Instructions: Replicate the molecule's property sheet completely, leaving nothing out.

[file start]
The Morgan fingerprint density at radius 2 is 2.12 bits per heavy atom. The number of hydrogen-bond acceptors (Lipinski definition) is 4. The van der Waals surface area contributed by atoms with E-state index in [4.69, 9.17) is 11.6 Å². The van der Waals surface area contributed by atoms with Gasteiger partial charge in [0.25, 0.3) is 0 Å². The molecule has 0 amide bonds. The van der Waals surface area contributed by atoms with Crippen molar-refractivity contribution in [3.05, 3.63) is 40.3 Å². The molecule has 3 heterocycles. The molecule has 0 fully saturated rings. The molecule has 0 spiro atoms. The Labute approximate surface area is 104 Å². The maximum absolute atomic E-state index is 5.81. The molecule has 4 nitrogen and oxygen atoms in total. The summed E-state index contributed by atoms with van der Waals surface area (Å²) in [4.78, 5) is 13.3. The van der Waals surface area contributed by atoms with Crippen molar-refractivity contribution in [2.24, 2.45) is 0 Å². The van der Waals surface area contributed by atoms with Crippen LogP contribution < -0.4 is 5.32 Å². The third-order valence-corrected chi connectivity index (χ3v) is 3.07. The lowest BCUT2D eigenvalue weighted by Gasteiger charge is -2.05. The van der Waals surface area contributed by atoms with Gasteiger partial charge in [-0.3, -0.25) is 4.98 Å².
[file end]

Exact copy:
The Morgan fingerprint density at radius 2 is 2.12 bits per heavy atom. The number of hydrogen-bond acceptors (Lipinski definition) is 4. The van der Waals surface area contributed by atoms with E-state index in [4.69, 9.17) is 11.6 Å². The van der Waals surface area contributed by atoms with Gasteiger partial charge in [0.25, 0.3) is 0 Å². The molecule has 0 amide bonds. The van der Waals surface area contributed by atoms with Crippen molar-refractivity contribution in [3.05, 3.63) is 40.3 Å². The molecule has 3 heterocycles. The molecule has 0 fully saturated rings. The molecule has 0 spiro atoms. The Labute approximate surface area is 104 Å². The maximum absolute atomic E-state index is 5.81. The molecule has 4 nitrogen and oxygen atoms in total. The summed E-state index contributed by atoms with van der Waals surface area (Å²) in [4.78, 5) is 13.3. The van der Waals surface area contributed by atoms with Crippen molar-refractivity contribution in [2.24, 2.45) is 0 Å². The van der Waals surface area contributed by atoms with Crippen LogP contribution < -0.4 is 5.32 Å². The third-order valence-corrected chi connectivity index (χ3v) is 3.07. The lowest BCUT2D eigenvalue weighted by Gasteiger charge is -2.05. The van der Waals surface area contributed by atoms with Gasteiger partial charge in [-0.3, -0.25) is 4.98 Å².